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Symbolism plays a major part in chitra essay

Chitra Divakaruni, Arranged Marriage, Racism In America, Play

Excerpt via Essay:

Symbolism takes on a major role in Chitra Banerjee Divakaruni’s “Clothes, inches Ralph Ellison’s “Battle Royal, ” and in Colette’s “The Hand. inch In “Clothes, ” the narrator is actually a woman in India coming from a traditional French family. Her parents go through a lot of trouble to set up a good marriage for her, to the Indian man who right now lives in the usa. The husband-to-be flies all the way to India to satisfy the narrator, who dresses for her bride-to-be viewing. What she has on and how your woman dresses become powerful signs of cultural and personal identity, also symbolizing specific stages of your life. In “The Hand, inch the narrator is a female who was just lately married to someone she barely is aware, as if it were an arranged marital life. While she actually is in bed while her spouse sleeps, the narrator contemplates her life. Her thoughts shift to issues linked to gender tasks through the significance of her husband’s hand. In “Battle Royal, inches the narrator is a great African-American guy who contends with racism. The denominar battle signifies the struggle for social justice and the struggle to find a strong personal identity within a hostile society. Each of these three narratives uses symbolism to show issues and themes relevant to power, culture, and identity.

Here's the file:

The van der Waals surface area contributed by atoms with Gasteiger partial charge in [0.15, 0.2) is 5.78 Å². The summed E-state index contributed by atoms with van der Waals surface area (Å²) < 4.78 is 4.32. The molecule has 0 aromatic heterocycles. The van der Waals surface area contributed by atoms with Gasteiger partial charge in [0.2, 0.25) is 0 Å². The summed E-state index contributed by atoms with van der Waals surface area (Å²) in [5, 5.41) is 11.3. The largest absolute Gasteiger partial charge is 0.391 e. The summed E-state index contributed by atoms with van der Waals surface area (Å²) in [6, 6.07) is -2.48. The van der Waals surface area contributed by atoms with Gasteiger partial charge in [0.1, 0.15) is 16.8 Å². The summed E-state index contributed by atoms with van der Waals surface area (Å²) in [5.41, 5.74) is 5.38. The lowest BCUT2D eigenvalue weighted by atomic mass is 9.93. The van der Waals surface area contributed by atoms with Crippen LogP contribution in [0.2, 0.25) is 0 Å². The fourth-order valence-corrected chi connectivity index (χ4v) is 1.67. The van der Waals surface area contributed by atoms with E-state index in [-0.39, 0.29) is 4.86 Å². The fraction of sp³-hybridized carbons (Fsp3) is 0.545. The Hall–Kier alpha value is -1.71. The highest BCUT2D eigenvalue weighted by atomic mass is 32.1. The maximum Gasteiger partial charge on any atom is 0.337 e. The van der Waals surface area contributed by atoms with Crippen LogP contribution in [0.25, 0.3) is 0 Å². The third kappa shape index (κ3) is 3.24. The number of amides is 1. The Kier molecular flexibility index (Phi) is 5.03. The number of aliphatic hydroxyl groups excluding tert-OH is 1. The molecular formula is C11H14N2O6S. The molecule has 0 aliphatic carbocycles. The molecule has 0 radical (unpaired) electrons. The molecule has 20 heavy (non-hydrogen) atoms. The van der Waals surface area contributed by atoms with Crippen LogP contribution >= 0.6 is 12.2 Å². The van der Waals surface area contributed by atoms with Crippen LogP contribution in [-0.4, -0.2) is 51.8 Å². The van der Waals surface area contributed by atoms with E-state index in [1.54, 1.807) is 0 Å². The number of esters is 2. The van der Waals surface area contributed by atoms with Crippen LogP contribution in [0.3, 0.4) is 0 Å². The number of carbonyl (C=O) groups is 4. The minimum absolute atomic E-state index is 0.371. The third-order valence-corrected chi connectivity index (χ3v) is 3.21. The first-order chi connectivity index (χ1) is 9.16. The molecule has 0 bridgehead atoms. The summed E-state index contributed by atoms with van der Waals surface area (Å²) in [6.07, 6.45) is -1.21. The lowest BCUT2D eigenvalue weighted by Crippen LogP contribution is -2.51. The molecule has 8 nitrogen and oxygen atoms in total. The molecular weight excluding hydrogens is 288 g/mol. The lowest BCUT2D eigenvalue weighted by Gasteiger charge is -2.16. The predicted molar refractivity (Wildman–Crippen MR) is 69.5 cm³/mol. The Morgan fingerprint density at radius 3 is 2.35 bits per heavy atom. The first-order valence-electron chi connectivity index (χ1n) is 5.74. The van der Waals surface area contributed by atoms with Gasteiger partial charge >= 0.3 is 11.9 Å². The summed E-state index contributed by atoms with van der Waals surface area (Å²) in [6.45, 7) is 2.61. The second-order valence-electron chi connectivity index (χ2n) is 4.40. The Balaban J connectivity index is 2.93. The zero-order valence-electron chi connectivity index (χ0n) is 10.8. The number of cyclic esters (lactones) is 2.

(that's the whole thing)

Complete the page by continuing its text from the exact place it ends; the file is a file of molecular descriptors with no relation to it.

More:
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In “Clothes, ” the industry chapter within a novel called Arranged Marital life, the images of clothing is related to gender, personal personality, and culture. The narrator describes her saris, sometime later it was her european style clothes, in terms of precisely what is going in her life. To start with, her father and mother make her marketable to get marriage by providing her “the most expensive sari I had at any time seen, and surely the most beautiful, ” (Banerjee Divakaruni 1). Wearing this kind of sari, the narrator knew that she’d be decided to be the man’s better half. It was, as she puts it, “a sari that could change one’s lifestyle, ” (Banerjee Divakaruni 2). Clothes are likewise used inside in the tale as a metaphor. For example , the narrator states, “the syllables rustle uneasily in my mouth just like a stiff silk that’s hardly ever been donned, ” (Divakaruni 3). Then, the narrator realizes the importance of clothes to personal identification and tradition. She envisions the saris in the suitcases because they will remind her of home. Later, the girl wears denim jeans and tshirts in secret with her new partner because they are the markings of her fresh identity since an American woman. At the end in the story, since she would wear a white sari to represent death, the narrator is also aware that she has made the transition by a traditional existence as submissive, obedient, compliant, acquiescent, docile wife to a new existence as a self-empowered individual. Clothes symbolize that transition.

In “The Hands, ” as with “Clothes, inch symbolism relates to gender plus the social position of women. Yet , the narrator of “The Hand” contemplates the way she feels conscripted to living a life as being a subservient stay at home mom, symbolized by simply her husband’s hand. Throughout the short tale, the side is a phallic symbol. The narrator observes the side under the linens as the girl lays

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